Never have we been able, as a society, to stand up for all the “others” against the barbarisms and the insatiability of exploitative capitalism, and still cannot because of one underlying cause: the absolute intolerance in liberal consciousness for “the other within.” Terror of the interior reality has so crippled the motive of compassion, that, outside of wartime and natural disasters, sacrificial action on behalf of inter-related others isn’t possible except for small, marginal organizations like CW (which may well make it our most appropriate model for humanizing action).
In effect, terror of the interior (soul) has intensified as the world destabilizes; it feeds the current divisive insanity being experienced here on the ground in localities in America, ensuring that goodness will not prevail. In place of the healthier and still available (though far likelier to be ridiculed than admired) option of each connecting with the reality of her/his creative soul, instead of doing all in our power to promote healing and reconciliation wherever breaches occur, we now simply stay, marooned and defensive, in our isolated selves. Politically, we seek lesser-evil heroes to save us and fight liberal identity battles, the energy for which comes from buried rage, not love. To not rock the liberal boat becomes the “positive” social goal, staying away from any standpoint or opinion that would disturb our real, i.e. face-to-face social groups among friends who’ve made their “peace” with the dominant liberal media-informed reality which is, in effect, to no longer believe in the reality of peace.
Adopting such a safe, elephant-in-the-living-room-denying position, in turn, drives us nuttier. For the fact is, we white bourgeois liberals are surrounded by – and are ourselves, in varying degrees – people whose psychoses have been normalized. Due to the exile of “the other within,” we are not there; we are allowed to continue unchallenged in our fear of and disdain for the abyss, the soul, the prima materia of our interior. Decisions coming out of this fear-based irrationality, though justified with plausible-sounding liberally-sanctioned reasons, can only be divisive, violent and destructive. We who advocate the return to local and face-to-face must be aware of how much damage has been sustained to our humanity by freedom-as-dogma, how few are the shared values or loyalties left to which to appeal for disputing estrangements and divisiveness against sacrosanct individuals’ rights! We must acknowledge that the righteous defense of “rights” may or may not justify the violence to family and the community caused not just by vengeful identity politics, but by divorce, infidelity and the single-parenting option; to our relation to the earth by ceaseless support of car rights and the suburban option; to our city by a ceaseless diaspora of talented “footloose and free” people; to our having a humanity worth defending against the likelihood of mass extinction.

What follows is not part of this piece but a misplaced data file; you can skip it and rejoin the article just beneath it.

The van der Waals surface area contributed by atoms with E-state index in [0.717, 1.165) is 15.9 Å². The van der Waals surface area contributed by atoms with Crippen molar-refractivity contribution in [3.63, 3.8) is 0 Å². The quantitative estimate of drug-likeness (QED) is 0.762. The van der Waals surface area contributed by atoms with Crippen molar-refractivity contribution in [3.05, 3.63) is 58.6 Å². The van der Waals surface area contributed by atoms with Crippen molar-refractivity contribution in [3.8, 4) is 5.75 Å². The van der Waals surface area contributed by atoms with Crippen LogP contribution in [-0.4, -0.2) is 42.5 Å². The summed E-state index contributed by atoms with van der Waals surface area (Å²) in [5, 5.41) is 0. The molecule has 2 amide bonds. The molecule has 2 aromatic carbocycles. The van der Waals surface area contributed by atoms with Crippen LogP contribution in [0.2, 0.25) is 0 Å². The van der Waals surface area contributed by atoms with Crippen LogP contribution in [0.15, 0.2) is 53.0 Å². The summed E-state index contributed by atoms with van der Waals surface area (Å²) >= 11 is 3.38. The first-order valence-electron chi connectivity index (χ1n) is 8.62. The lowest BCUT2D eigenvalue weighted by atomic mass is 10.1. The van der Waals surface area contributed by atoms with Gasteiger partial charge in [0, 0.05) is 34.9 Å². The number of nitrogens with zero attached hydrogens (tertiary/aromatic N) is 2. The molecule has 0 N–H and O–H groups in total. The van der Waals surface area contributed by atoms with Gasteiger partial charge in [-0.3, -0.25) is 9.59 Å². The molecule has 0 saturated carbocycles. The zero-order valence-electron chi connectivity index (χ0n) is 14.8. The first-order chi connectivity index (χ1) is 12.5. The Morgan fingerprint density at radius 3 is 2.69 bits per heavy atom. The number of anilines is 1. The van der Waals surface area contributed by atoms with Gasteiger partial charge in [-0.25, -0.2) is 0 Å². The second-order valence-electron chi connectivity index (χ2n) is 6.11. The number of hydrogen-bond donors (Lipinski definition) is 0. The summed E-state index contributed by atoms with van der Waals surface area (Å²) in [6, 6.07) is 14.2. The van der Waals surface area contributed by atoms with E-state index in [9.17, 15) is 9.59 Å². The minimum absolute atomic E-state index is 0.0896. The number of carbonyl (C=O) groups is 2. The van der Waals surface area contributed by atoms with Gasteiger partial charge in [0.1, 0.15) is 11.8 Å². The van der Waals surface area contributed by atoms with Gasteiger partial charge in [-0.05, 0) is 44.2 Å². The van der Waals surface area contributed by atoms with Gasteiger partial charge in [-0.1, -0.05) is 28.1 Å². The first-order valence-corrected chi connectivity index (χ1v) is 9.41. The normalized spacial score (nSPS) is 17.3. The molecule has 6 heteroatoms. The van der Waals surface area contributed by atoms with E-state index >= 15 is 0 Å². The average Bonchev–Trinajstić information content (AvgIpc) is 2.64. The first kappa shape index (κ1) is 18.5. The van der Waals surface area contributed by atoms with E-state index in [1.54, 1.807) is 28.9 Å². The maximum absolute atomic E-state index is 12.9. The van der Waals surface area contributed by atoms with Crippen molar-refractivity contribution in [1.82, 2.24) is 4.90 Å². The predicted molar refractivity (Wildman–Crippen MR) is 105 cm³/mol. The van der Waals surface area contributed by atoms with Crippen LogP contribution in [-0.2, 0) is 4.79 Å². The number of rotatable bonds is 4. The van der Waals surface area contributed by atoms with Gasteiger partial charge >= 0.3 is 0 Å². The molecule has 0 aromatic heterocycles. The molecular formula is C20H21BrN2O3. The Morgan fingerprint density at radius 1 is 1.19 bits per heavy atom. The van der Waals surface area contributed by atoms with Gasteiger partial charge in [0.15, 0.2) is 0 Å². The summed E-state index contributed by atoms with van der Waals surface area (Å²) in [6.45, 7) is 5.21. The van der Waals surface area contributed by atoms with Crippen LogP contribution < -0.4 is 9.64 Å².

From my perspective, the topmost goals for human beings seeking unity amidst this chaotic and frightening time of multiple crises, are 1) the reclamation of the other within (i.e., individuality) by means of devotion to one’s art, intensive psychotherapy, or both, and 2) reconciliation between “others,” that is, to behaving as if we need each other and can afford neither liberal-style divisiveness, nor the ubiquitous, apathetic nihilism (shit happens). My concern, more than survival, is our survival as human beings. To that end, I point to two agencies particularly accountable for keeping us unhinged in liberal reality.
First, is the failure of those at the top to publish the truth: our liberal print media mouthpieces, unlike the “plain Jane” CW, uphold the kind of perfection of image, intelligence and wit of the educated, cultured liberal world that is so seductive to readers like me, living as I do in sadsack Utica. But, when referring in their “news reports” to real human-caused disasters, like climate collapse, or mass immigration they avoid the risk of including humanly connective words like: “this is the fault of capitalism, American militarism, etc.” Smarter lefties than I would simply say, Of course, this is intentional propaganda, etc., they are doing just what they intend. I speak from a less secure place. Down here in Utica, unprotected by an edifice of logic, the unassailable authority of the Times or New Yorker magazine – that never comes down to my level and admits the elephant – has the power to crush my soul. They would win my conformity were I not able to “deconstruct” by means of the imaginative “trickster” perception, the other within, who makes me question where I picked up the self hate just making itself at home in my soul. Without that skeptical other, the contrast between those published representations of perfection – seamlessly upheld – and the reality before my eyes, will successfully con me into inferiority in relation to that glossy, polished, liberal Wall Street world. I can only imagine this is what goes on in microcosm among everyone I know, a subtle seduction to live against our own (pathetic, discountable) interest, and thus also against the common good, against which we are helpless without the inner means to counter the consummately well-articulated lie.
Liberal reality, in which we function here at the bottom, calls equally for subversive cunning against its tendencies both to divisiveness and conformity. If at the tippy-top of projected power, the kleptocrats are not interested in unity, but rather, pleased to profit from our divisiveness, raking in the enormous salaries no one ever sees in Utica, is not our way clear? Might not the tricksterish commitment of our outsider anarchist groups in Utica be to reconciliation as archetype and as process, open to anyone who applies, including to insider liberals who assume divisiveness is someone else’s issue? This way may be “madness,” may be “crazy, torturous, insane and inane,” but we may have to go for it. We outsiders with our anarchist critique are well-situated to pledge ourselves to “nobility over circumstance,” to providing justice for endangered relatedness, here in “our small and most private of territories,” where we live, and where“an injury to one is an injury to all.”